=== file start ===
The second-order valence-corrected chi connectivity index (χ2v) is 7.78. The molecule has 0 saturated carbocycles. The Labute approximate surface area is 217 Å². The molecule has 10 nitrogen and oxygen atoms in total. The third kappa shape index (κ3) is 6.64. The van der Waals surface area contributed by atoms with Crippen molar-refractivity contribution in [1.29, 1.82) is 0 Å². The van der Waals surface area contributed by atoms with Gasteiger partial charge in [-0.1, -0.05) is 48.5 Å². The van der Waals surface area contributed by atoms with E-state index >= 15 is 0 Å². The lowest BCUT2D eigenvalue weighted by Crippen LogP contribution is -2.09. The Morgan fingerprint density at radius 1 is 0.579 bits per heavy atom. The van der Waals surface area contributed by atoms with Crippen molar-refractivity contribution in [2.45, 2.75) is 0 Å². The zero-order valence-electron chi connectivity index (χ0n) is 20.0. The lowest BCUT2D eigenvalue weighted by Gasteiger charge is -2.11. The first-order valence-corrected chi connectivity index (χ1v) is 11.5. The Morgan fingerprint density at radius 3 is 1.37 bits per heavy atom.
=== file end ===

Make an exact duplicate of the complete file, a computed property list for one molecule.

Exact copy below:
The second-order valence-corrected chi connectivity index (χ2v) is 7.78. The molecule has 0 saturated carbocycles. The Labute approximate surface area is 217 Å². The molecule has 10 nitrogen and oxygen atoms in total. The third kappa shape index (κ3) is 6.64. The van der Waals surface area contributed by atoms with Crippen molar-refractivity contribution in [1.29, 1.82) is 0 Å². The van der Waals surface area contributed by atoms with Gasteiger partial charge in [-0.1, -0.05) is 48.5 Å². The van der Waals surface area contributed by atoms with E-state index >= 15 is 0 Å². The lowest BCUT2D eigenvalue weighted by Crippen LogP contribution is -2.09. The Morgan fingerprint density at radius 1 is 0.579 bits per heavy atom. The van der Waals surface area contributed by atoms with Crippen molar-refractivity contribution in [2.45, 2.75) is 0 Å². The zero-order valence-electron chi connectivity index (χ0n) is 20.0. The lowest BCUT2D eigenvalue weighted by Gasteiger charge is -2.11. The first-order valence-corrected chi connectivity index (χ1v) is 11.5. The Morgan fingerprint density at radius 3 is 1.37 bits per heavy atom.